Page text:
After the video the patient is taught two relaxation exercises: progressive relaxation and imagery.
The progressive relaxation exercise involves alternately tensing then relaxing each major muscle in his or her body thus reducing overall muscle tension. The patient is instructed to pace their breathing during these exercises at intervals of five seconds (take a deep breath, hold it for five seconds
, let it out at a rate of five seconds, hold five seconds
, breathe in five seconds).
The guided imagery exercise involves imagining a relaxing scene in a pleasant place. The patient is instructed to tell himself or herself a story about the place and to imagine as many details as possible involving sights, smells, sounds, and feelings. The patient is instructed to practice these exercises one hour daily over the following week.
During the second appointment, the assistant again interviews the patient and the patient completes the same questionnaires. If the patient has worked on progressive relaxation and imagery, by the second appointment the patient is much less fearful and gives lower ratings on the questionnaires. Once the interview and questionnaires are complete, the patient is instructed to relax for ten minutes and once again watches the modeling video.
After the video is complete, the assistant uses a method called systematic desensitization. The assistant reads a description of a dental scene (such as taking x-rays) and the patient is instructed to imagine the scene for ten seconds then practice a relaxation exercise until the fear reaction disappears. Then another, more stressful scene is described and the patient is again instructed to relax. The patient is eventually conditioned to relax when confronted with all fear producing dental scenarios. If, following the sessions, the dentist determines that the patient is still too anxious for treatment other options should be considered. The Dentist may prescribe oral premedication or give an outside referral to a mental health professional or a dental fear treatment clinic.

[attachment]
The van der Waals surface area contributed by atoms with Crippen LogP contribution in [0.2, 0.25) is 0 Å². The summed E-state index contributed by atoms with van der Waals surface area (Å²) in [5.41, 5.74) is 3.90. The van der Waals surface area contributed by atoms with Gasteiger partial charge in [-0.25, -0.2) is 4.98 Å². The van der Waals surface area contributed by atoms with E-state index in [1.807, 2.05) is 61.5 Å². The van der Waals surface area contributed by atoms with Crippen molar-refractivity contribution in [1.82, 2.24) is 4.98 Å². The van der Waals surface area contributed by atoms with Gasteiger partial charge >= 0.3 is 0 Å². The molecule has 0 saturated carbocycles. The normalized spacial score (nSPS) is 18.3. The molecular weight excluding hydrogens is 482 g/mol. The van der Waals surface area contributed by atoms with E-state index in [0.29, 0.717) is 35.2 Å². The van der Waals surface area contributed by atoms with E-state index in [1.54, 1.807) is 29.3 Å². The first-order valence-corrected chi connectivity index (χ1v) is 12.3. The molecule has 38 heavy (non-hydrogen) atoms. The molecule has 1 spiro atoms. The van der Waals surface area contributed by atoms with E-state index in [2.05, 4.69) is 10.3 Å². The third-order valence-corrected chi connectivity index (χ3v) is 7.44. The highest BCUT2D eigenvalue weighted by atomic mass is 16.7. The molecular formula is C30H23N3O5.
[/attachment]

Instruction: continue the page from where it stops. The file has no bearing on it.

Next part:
An excellent resource for further study into this technique can be found in Dr. Kroeger's books. "Managing the Apprehensive Dental Patient" is written from the clinician's standpoint. "How to Overcome Fear of Dentistry" is written directly to the patient using nontechnical terminology and includes the questionnaires used to pinpoint the cause of fear.
Sometimes all it takes for the patient to calm down is a few deep breaths. In addition to Dr. Kroeger’s exercises
, encourage the patient to breathe deeply from the abdominal area. Ten to twenty deep, slow breaths give the patient more time to think about the fact that they are in good hands and that the treatment is for their benefit.
Another type of deep breathing is alternate nostril breathing. Instruct the patient to block off one nostril and breathe in deeply for five seconds. Then, block off the other nostril and breathe out for five seconds. The patient should repeat this ten times then switch nostrils. According to Harvey and Marilyn Diamond in “Fit for Life II” this will balance the right and left sides of the brain and lead to a greater sense of tranquility and harmony.
Inappropriate expectations can lead to inappropriate reactions. Demonstration of appropriate behavior through videos (as mentioned as part of Dr. Kroeger's plan) is an excellent method of patient education.
An ideal modeling tape should include:
Proper response to an injection (using a gentle technique with topical anesthetic).
Dentist explaining the procedure including the sounds and feelings associated with it.
Patient raising his or her hand for a rest stop.
Proper response to discomfort.
Successful completion of the dental procedure with dentist praising cooperative behavior.